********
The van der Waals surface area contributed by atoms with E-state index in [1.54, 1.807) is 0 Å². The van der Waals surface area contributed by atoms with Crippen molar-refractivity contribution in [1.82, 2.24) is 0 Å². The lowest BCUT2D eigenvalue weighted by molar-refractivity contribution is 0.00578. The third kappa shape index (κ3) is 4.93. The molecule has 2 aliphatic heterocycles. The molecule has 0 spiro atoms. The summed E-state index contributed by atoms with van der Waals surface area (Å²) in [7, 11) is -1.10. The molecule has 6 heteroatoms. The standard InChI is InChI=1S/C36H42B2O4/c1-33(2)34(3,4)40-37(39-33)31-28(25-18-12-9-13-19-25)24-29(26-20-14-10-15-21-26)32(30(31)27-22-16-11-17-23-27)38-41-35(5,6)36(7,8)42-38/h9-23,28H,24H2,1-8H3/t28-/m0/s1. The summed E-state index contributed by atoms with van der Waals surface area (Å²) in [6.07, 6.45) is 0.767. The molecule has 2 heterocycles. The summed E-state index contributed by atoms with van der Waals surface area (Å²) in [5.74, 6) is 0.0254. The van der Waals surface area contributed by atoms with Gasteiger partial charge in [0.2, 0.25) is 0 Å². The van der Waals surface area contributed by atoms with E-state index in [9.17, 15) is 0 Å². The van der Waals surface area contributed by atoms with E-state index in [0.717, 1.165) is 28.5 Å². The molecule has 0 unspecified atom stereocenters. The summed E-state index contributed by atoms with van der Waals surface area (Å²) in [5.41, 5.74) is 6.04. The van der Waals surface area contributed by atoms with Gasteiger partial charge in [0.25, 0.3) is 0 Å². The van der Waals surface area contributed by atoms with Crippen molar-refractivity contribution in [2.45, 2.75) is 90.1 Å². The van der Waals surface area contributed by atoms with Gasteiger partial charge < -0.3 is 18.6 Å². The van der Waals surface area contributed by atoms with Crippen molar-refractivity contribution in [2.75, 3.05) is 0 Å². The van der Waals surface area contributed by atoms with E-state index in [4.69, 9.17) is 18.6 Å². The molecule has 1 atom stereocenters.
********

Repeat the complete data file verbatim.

The van der Waals surface area contributed by atoms with E-state index in [1.54, 1.807) is 0 Å². The van der Waals surface area contributed by atoms with Crippen molar-refractivity contribution in [1.82, 2.24) is 0 Å². The lowest BCUT2D eigenvalue weighted by molar-refractivity contribution is 0.00578. The third kappa shape index (κ3) is 4.93. The molecule has 2 aliphatic heterocycles. The molecule has 0 spiro atoms. The summed E-state index contributed by atoms with van der Waals surface area (Å²) in [7, 11) is -1.10. The molecule has 6 heteroatoms. The standard InChI is InChI=1S/C36H42B2O4/c1-33(2)34(3,4)40-37(39-33)31-28(25-18-12-9-13-19-25)24-29(26-20-14-10-15-21-26)32(30(31)27-22-16-11-17-23-27)38-41-35(5,6)36(7,8)42-38/h9-23,28H,24H2,1-8H3/t28-/m0/s1. The summed E-state index contributed by atoms with van der Waals surface area (Å²) in [6.07, 6.45) is 0.767. The molecule has 2 heterocycles. The summed E-state index contributed by atoms with van der Waals surface area (Å²) in [5.74, 6) is 0.0254. The van der Waals surface area contributed by atoms with Gasteiger partial charge in [0.2, 0.25) is 0 Å². The van der Waals surface area contributed by atoms with E-state index in [9.17, 15) is 0 Å². The van der Waals surface area contributed by atoms with E-state index in [0.717, 1.165) is 28.5 Å². The molecule has 0 unspecified atom stereocenters. The summed E-state index contributed by atoms with van der Waals surface area (Å²) in [5.41, 5.74) is 6.04. The van der Waals surface area contributed by atoms with Gasteiger partial charge in [0.25, 0.3) is 0 Å². The van der Waals surface area contributed by atoms with Crippen molar-refractivity contribution in [2.45, 2.75) is 90.1 Å². The van der Waals surface area contributed by atoms with Gasteiger partial charge < -0.3 is 18.6 Å². The van der Waals surface area contributed by atoms with Crippen molar-refractivity contribution in [2.75, 3.05) is 0 Å². The van der Waals surface area contributed by atoms with E-state index in [4.69, 9.17) is 18.6 Å². The molecule has 1 atom stereocenters.